Overall survival (OS) was assigned as the primary end-point, which was the time from the beginning of therapy to the date of death due to any cause or last follow-up. The secondary end-points were recurrence-free survival (RFS) and disease-specific survival (DSS). DSS was the time from the beginning of treatment to the date of death from LSCC or the last follow-up. RFS was the time from starting treatment to the date of recurrence or last follow-up. Toxicities related to chemotherapy and radiotherapy were graded using Common Terminology Criteria for Adverse Events (CTCAE) v4.0.14

Statistical Analysis

The results are presented as the number of cases and percentages. Baseline characteristics between the POCRT group and the PORT group were compared with the Pearson χ2 test. PSM was applied because several significant differences were found in the baseline data between the two groups. Nearest neighbor 1:1 matching was applied in the matching for the POCRT and PORT group. Matching covariates included age, gender, adult comorbidity score, tumor site, clinical stage, differentiation grade, HPV status, and tobacco and alcohol consumption. Survival analyses comparing the two groups were performed using Kaplan–Meier methodology and the Log-rank test. The unadjusted Cox proportional hazards model was applied in the univariate and multivariate analyses to estimate the hazard ratio (HR). All statistical tests were two-sided, and P-values <0.05 were considered statistically significant. Statistical analyses were conducted using SPSS version 23.0 (IBM Corporation, Armonk, NY, USA).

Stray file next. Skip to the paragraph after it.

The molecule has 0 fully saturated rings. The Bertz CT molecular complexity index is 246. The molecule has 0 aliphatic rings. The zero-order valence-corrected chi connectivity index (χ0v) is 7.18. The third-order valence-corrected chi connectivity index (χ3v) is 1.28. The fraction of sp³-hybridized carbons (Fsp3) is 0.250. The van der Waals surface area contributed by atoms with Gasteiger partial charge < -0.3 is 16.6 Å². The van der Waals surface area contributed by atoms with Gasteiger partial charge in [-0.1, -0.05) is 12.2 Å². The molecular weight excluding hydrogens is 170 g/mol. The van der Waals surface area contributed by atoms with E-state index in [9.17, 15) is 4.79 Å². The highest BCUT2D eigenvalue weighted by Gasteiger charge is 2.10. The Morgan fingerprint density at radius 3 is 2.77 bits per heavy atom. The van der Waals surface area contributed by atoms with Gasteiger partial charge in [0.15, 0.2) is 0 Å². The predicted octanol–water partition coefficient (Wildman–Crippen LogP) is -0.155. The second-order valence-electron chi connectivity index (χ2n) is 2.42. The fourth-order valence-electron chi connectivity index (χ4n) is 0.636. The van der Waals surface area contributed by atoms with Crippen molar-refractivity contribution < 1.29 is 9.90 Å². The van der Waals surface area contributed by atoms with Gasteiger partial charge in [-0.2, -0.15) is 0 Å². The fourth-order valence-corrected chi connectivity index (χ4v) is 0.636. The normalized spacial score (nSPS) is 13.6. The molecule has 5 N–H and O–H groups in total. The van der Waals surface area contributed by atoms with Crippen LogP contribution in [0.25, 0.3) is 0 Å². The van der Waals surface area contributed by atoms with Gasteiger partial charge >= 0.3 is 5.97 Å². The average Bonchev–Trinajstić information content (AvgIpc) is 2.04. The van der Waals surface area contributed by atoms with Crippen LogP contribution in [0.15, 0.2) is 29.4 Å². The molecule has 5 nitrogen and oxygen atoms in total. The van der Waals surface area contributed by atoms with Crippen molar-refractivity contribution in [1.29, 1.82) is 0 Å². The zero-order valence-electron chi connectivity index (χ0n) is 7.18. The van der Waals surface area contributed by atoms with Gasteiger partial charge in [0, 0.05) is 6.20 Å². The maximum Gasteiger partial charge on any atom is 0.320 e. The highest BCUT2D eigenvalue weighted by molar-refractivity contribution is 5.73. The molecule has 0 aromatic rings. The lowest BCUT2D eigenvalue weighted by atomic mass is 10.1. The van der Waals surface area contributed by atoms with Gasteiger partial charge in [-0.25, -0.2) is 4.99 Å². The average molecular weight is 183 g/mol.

Baseline Characteristics

From January 2007 to December 2017, 388 eligible patients were enrolled in this study. Most patients were between 56 and 70 years old (61.3%). The male:female ratio was 23.2:1 (372 males:16 females). Most patients (51.5%) were diagnosed with stage III–IV diseases. Two hundred and seventy-eight patients were treated with POCRT and 110 with PORT.